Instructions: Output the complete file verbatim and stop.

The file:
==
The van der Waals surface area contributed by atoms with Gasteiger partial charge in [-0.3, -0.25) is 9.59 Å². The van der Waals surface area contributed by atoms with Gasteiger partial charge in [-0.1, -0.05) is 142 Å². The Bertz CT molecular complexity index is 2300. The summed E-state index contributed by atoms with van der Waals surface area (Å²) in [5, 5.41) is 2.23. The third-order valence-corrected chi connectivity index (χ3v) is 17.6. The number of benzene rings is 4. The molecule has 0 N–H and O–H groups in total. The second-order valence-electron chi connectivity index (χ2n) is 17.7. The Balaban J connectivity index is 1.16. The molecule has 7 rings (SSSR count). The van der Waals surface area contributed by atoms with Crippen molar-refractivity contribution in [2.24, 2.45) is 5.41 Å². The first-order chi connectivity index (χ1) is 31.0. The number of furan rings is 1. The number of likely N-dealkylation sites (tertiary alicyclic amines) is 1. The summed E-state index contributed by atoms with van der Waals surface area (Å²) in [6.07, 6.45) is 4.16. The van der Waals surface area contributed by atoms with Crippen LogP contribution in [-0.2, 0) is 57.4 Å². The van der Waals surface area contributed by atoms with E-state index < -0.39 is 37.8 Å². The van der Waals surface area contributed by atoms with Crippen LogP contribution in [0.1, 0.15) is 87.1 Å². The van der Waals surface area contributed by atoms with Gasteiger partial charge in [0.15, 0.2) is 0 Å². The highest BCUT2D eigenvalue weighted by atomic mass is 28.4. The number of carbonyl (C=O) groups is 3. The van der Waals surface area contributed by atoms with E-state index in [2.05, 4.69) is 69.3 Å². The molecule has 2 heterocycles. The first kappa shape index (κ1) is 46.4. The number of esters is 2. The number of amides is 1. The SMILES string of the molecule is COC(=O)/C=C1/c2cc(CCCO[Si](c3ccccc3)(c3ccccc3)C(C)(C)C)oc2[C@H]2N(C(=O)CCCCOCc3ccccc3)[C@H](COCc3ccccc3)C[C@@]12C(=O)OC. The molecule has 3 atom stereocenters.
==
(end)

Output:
The van der Waals surface area contributed by atoms with Gasteiger partial charge in [-0.3, -0.25) is 9.59 Å². The van der Waals surface area contributed by atoms with Gasteiger partial charge in [-0.1, -0.05) is 142 Å². The Bertz CT molecular complexity index is 2300. The summed E-state index contributed by atoms with van der Waals surface area (Å²) in [5, 5.41) is 2.23. The third-order valence-corrected chi connectivity index (χ3v) is 17.6. The number of benzene rings is 4. The molecule has 0 N–H and O–H groups in total. The second-order valence-electron chi connectivity index (χ2n) is 17.7. The Balaban J connectivity index is 1.16. The molecule has 7 rings (SSSR count). The van der Waals surface area contributed by atoms with Crippen molar-refractivity contribution in [2.24, 2.45) is 5.41 Å². The first-order chi connectivity index (χ1) is 31.0. The number of furan rings is 1. The number of likely N-dealkylation sites (tertiary alicyclic amines) is 1. The summed E-state index contributed by atoms with van der Waals surface area (Å²) in [6.07, 6.45) is 4.16. The van der Waals surface area contributed by atoms with Crippen LogP contribution in [-0.2, 0) is 57.4 Å². The van der Waals surface area contributed by atoms with E-state index < -0.39 is 37.8 Å². The van der Waals surface area contributed by atoms with Crippen LogP contribution in [0.1, 0.15) is 87.1 Å². The van der Waals surface area contributed by atoms with Gasteiger partial charge in [0.15, 0.2) is 0 Å². The highest BCUT2D eigenvalue weighted by atomic mass is 28.4. The number of carbonyl (C=O) groups is 3. The van der Waals surface area contributed by atoms with E-state index in [2.05, 4.69) is 69.3 Å². The molecule has 2 heterocycles. The first kappa shape index (κ1) is 46.4. The number of esters is 2. The number of amides is 1. The SMILES string of the molecule is COC(=O)/C=C1/c2cc(CCCO[Si](c3ccccc3)(c3ccccc3)C(C)(C)C)oc2[C@H]2N(C(=O)CCCCOCc3ccccc3)[C@H](COCc3ccccc3)C[C@@]12C(=O)OC. The molecule has 3 atom stereocenters.